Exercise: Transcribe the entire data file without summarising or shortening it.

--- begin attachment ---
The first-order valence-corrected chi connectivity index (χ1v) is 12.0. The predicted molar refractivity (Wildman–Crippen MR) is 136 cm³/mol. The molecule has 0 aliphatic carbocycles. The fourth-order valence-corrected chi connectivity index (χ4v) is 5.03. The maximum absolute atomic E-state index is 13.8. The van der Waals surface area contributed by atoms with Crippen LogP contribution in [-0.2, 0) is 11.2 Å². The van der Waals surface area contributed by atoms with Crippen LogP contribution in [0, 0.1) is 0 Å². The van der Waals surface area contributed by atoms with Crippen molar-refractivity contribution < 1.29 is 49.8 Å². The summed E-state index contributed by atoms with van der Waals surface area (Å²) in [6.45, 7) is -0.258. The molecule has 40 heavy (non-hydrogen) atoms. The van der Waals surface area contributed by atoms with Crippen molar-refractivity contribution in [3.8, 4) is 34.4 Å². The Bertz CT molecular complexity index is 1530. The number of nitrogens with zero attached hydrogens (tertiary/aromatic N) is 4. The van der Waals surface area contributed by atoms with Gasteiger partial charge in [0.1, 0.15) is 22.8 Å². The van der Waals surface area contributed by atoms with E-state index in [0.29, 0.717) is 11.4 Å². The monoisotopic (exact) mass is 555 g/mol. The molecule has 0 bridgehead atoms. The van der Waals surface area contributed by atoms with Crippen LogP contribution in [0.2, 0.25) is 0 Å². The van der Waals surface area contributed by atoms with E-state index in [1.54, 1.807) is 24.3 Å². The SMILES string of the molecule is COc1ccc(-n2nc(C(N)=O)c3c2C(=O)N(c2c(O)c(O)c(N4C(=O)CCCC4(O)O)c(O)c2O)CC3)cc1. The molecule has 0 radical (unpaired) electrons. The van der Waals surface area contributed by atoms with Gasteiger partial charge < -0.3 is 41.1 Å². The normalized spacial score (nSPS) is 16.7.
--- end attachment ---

The first-order valence-corrected chi connectivity index (χ1v) is 12.0. The predicted molar refractivity (Wildman–Crippen MR) is 136 cm³/mol. The molecule has 0 aliphatic carbocycles. The fourth-order valence-corrected chi connectivity index (χ4v) is 5.03. The maximum absolute atomic E-state index is 13.8. The van der Waals surface area contributed by atoms with Crippen LogP contribution in [-0.2, 0) is 11.2 Å². The van der Waals surface area contributed by atoms with Crippen LogP contribution in [0, 0.1) is 0 Å². The van der Waals surface area contributed by atoms with Crippen molar-refractivity contribution < 1.29 is 49.8 Å². The summed E-state index contributed by atoms with van der Waals surface area (Å²) in [6.45, 7) is -0.258. The molecule has 40 heavy (non-hydrogen) atoms. The van der Waals surface area contributed by atoms with Crippen molar-refractivity contribution in [3.8, 4) is 34.4 Å². The Bertz CT molecular complexity index is 1530. The number of nitrogens with zero attached hydrogens (tertiary/aromatic N) is 4. The van der Waals surface area contributed by atoms with Gasteiger partial charge in [0.1, 0.15) is 22.8 Å². The van der Waals surface area contributed by atoms with E-state index in [0.29, 0.717) is 11.4 Å². The monoisotopic (exact) mass is 555 g/mol. The molecule has 0 bridgehead atoms. The van der Waals surface area contributed by atoms with Crippen LogP contribution in [0.2, 0.25) is 0 Å². The van der Waals surface area contributed by atoms with E-state index in [1.54, 1.807) is 24.3 Å². The SMILES string of the molecule is COc1ccc(-n2nc(C(N)=O)c3c2C(=O)N(c2c(O)c(O)c(N4C(=O)CCCC4(O)O)c(O)c2O)CC3)cc1. The molecule has 0 radical (unpaired) electrons. The van der Waals surface area contributed by atoms with Gasteiger partial charge < -0.3 is 41.1 Å². The normalized spacial score (nSPS) is 16.7.